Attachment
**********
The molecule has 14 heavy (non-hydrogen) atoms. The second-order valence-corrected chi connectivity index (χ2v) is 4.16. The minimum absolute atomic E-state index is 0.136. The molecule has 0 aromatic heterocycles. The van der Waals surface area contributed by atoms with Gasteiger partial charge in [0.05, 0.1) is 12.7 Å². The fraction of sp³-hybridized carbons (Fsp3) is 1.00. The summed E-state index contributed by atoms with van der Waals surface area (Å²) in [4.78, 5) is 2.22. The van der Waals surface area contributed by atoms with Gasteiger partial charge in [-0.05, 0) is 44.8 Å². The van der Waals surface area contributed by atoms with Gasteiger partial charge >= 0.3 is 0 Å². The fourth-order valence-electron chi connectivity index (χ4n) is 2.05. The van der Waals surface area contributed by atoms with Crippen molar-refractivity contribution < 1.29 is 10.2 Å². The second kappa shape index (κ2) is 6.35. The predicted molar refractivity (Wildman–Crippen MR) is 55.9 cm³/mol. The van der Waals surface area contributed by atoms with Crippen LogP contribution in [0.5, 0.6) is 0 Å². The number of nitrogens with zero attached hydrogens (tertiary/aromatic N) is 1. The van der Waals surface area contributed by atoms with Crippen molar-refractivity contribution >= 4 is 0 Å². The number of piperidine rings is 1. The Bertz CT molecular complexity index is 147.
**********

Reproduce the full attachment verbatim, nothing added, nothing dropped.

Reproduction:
The molecule has 14 heavy (non-hydrogen) atoms. The second-order valence-corrected chi connectivity index (χ2v) is 4.16. The minimum absolute atomic E-state index is 0.136. The molecule has 0 aromatic heterocycles. The van der Waals surface area contributed by atoms with Gasteiger partial charge in [0.05, 0.1) is 12.7 Å². The fraction of sp³-hybridized carbons (Fsp3) is 1.00. The summed E-state index contributed by atoms with van der Waals surface area (Å²) in [4.78, 5) is 2.22. The van der Waals surface area contributed by atoms with Gasteiger partial charge in [-0.05, 0) is 44.8 Å². The van der Waals surface area contributed by atoms with Gasteiger partial charge >= 0.3 is 0 Å². The fourth-order valence-electron chi connectivity index (χ4n) is 2.05. The van der Waals surface area contributed by atoms with Crippen molar-refractivity contribution < 1.29 is 10.2 Å². The second kappa shape index (κ2) is 6.35. The predicted molar refractivity (Wildman–Crippen MR) is 55.9 cm³/mol. The van der Waals surface area contributed by atoms with Crippen LogP contribution in [0.5, 0.6) is 0 Å². The number of nitrogens with zero attached hydrogens (tertiary/aromatic N) is 1. The van der Waals surface area contributed by atoms with Crippen molar-refractivity contribution >= 4 is 0 Å². The number of piperidine rings is 1. The Bertz CT molecular complexity index is 147.